Robots — or more specifically, artificial intelligence — have become a major part of our modern, connected lives. We ask Siri for recommendations on where to eat, ask Google for directions to the restaurant, ask our car to play music or make a phone call, ask our house to turn on the lights and the heat before we get home.
But would you let an AI robot run your company?
One already does. Deep Knowledge Ventures, a Hong Kong-based life science venture capital company, has already appointed an AI robot to its board of directors. The robot, called Vital (Validating Investment Tool for Advancing Life Sciences) was designed to analyze trends in the data of certain companies in an effort to predict successful investments.
Vital is an equal member of the board and is expected to eventually be given an equal vote in all financial decisions made by the company.
“The variables involved in the long-term success of a biotechnology company are many and complex,” Deep Knowledge Ventures said in a statement. “We were attracted to a software tool that could in large part automate due diligence and use historical datasets to uncover trends that are not immediately obvious to humans surveying top-line data.”
The “robot” is, in this case, an algorithm, tasked with analyzing vast amounts of big data from life sciences and pharmaceutical companies and then making a recommendation on whether or not the companies would be a profitable investment for the firm.
And while it seems strange and science fiction-esque to imagine a robot — of any sort — on the board of a company, many companies already rely on big data tools, machine learning, and deep learning algorithms to make recommendations about the direction the company should go. The only difference, really, is that in those cases, a human is interpreting the data and deciding whether or not the advice is sound.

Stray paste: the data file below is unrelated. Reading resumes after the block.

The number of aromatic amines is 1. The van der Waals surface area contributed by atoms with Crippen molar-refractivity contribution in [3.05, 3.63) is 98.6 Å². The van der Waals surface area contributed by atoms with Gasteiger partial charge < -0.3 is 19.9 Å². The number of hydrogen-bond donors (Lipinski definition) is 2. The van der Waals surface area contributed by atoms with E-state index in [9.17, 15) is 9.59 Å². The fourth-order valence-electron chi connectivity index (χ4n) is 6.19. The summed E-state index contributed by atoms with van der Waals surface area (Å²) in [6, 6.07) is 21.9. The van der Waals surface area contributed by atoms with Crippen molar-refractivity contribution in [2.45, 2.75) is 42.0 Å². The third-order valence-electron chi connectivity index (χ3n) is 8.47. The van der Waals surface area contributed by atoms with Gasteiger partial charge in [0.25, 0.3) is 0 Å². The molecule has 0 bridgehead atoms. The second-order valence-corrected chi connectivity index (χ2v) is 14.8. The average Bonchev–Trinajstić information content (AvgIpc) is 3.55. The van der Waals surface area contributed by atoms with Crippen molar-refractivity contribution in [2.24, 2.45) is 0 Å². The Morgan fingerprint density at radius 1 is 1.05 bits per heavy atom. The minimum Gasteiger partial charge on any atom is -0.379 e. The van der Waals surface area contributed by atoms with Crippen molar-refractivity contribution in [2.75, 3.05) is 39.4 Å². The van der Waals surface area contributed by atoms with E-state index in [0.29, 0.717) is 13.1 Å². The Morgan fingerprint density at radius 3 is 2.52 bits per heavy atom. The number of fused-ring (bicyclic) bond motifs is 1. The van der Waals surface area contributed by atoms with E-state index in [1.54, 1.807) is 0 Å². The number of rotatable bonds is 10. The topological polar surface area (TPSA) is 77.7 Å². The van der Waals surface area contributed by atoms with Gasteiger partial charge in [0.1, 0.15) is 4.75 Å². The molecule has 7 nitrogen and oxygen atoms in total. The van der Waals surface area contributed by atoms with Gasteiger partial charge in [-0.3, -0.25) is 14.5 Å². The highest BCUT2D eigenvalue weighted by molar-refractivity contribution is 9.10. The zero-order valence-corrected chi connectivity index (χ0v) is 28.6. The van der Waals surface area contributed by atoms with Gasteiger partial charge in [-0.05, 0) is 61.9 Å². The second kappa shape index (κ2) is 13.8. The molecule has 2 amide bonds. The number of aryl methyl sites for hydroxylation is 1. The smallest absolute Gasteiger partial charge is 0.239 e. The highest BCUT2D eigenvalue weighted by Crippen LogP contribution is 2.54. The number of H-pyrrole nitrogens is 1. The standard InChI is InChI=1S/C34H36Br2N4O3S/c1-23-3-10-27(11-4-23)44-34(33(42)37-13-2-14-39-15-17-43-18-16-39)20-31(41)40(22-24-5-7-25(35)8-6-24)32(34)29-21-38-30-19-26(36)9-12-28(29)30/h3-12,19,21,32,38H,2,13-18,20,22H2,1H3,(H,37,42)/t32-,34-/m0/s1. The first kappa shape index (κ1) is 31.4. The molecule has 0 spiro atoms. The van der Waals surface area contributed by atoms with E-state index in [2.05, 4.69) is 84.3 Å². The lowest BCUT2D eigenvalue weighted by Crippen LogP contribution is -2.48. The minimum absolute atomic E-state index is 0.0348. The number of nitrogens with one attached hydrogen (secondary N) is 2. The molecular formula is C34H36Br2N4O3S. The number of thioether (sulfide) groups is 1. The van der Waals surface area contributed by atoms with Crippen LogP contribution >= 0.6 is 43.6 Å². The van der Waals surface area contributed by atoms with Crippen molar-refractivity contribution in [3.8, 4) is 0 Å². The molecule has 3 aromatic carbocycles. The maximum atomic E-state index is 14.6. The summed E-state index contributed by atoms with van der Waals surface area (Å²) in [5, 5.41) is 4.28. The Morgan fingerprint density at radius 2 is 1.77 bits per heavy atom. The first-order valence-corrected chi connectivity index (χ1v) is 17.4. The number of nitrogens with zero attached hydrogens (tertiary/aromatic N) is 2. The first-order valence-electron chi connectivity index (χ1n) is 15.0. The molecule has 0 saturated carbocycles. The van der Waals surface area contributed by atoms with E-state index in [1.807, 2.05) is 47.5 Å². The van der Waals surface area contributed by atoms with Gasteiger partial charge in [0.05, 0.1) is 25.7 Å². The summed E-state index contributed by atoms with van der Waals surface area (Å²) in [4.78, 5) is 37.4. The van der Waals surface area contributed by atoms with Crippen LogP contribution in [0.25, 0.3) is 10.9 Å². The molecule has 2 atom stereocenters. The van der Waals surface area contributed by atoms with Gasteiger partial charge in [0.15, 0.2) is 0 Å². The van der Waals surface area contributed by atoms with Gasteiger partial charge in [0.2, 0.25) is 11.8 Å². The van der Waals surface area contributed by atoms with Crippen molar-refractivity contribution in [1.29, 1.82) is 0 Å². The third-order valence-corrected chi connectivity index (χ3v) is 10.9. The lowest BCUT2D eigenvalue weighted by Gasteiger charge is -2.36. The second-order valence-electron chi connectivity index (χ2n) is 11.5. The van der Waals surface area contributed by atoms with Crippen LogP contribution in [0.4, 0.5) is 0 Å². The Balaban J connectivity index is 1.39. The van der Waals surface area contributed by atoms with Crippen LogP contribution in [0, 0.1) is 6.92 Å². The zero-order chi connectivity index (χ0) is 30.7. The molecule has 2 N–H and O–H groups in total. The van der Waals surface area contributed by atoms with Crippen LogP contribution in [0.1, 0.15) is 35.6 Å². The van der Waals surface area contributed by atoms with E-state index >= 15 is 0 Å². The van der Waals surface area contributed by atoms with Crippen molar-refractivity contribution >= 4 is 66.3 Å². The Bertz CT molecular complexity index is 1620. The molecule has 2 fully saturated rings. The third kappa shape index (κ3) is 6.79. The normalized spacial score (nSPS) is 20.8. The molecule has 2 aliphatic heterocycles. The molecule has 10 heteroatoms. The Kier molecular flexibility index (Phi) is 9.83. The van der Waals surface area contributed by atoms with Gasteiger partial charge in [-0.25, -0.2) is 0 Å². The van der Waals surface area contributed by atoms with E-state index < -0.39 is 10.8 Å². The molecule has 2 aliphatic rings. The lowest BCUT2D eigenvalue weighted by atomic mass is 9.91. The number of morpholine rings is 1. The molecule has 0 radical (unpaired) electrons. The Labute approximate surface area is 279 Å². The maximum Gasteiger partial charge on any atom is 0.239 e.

In the case of Deep Knowledge Ventures, they have eliminated that human interpretation and given the computer an equal vote. Of course, there are five other human members of the board that could easily outvote the computer, minimizing the risk of being the first company to have a robot on its board.
We have already proved that computers can surpass humans at certain tasks, and as machine learning and deep learning improve and develop, their abilities will only increase. If an algorithm can better detect breast cancers than a human radiologist, or more quickly and efficiently find relevant documents for a court case, why couldn’t they also (eventually) make better financial predictions and decisions than a human board member?
Is it a good idea to let a computer decide the fate of your company? Frankly, it depends on the computer. But assuming that the algorithms are sound and the data clean, AI can produce insights that humans would miss, and can predict outcomes with a great deal of accuracy.
Only time will tell if Vital will successfully fill this role for its company.